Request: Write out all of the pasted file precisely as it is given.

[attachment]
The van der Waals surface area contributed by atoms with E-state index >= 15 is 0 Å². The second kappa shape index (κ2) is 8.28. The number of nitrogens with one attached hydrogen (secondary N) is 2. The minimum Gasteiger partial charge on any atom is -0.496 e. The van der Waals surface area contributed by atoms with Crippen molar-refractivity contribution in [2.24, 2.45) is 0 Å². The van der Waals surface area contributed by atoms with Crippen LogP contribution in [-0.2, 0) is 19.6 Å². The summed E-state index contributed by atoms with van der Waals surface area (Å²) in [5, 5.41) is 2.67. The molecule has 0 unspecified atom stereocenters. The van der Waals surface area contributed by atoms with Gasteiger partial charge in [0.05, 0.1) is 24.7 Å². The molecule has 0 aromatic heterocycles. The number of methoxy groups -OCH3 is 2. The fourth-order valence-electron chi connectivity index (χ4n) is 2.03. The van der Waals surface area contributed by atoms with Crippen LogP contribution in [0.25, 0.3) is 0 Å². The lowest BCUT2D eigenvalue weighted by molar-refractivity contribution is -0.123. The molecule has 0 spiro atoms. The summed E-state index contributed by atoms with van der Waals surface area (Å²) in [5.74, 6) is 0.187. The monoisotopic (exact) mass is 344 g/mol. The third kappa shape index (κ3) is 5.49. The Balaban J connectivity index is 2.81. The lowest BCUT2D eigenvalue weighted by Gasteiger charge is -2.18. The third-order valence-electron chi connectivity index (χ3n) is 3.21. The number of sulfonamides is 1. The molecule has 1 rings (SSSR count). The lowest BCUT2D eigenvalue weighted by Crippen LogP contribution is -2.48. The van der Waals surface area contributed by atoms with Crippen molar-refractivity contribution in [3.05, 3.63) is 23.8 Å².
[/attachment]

The van der Waals surface area contributed by atoms with E-state index >= 15 is 0 Å². The second kappa shape index (κ2) is 8.28. The number of nitrogens with one attached hydrogen (secondary N) is 2. The minimum Gasteiger partial charge on any atom is -0.496 e. The van der Waals surface area contributed by atoms with Crippen molar-refractivity contribution in [2.24, 2.45) is 0 Å². The van der Waals surface area contributed by atoms with Crippen LogP contribution in [-0.2, 0) is 19.6 Å². The summed E-state index contributed by atoms with van der Waals surface area (Å²) in [5, 5.41) is 2.67. The molecule has 0 unspecified atom stereocenters. The van der Waals surface area contributed by atoms with Gasteiger partial charge in [0.05, 0.1) is 24.7 Å². The molecule has 0 aromatic heterocycles. The number of methoxy groups -OCH3 is 2. The fourth-order valence-electron chi connectivity index (χ4n) is 2.03. The van der Waals surface area contributed by atoms with Crippen LogP contribution in [0.25, 0.3) is 0 Å². The lowest BCUT2D eigenvalue weighted by molar-refractivity contribution is -0.123. The molecule has 0 spiro atoms. The summed E-state index contributed by atoms with van der Waals surface area (Å²) in [5.74, 6) is 0.187. The monoisotopic (exact) mass is 344 g/mol. The third kappa shape index (κ3) is 5.49. The Balaban J connectivity index is 2.81. The lowest BCUT2D eigenvalue weighted by Gasteiger charge is -2.18. The third-order valence-electron chi connectivity index (χ3n) is 3.21. The number of sulfonamides is 1. The molecule has 1 rings (SSSR count). The lowest BCUT2D eigenvalue weighted by Crippen LogP contribution is -2.48. The van der Waals surface area contributed by atoms with Crippen molar-refractivity contribution in [3.05, 3.63) is 23.8 Å².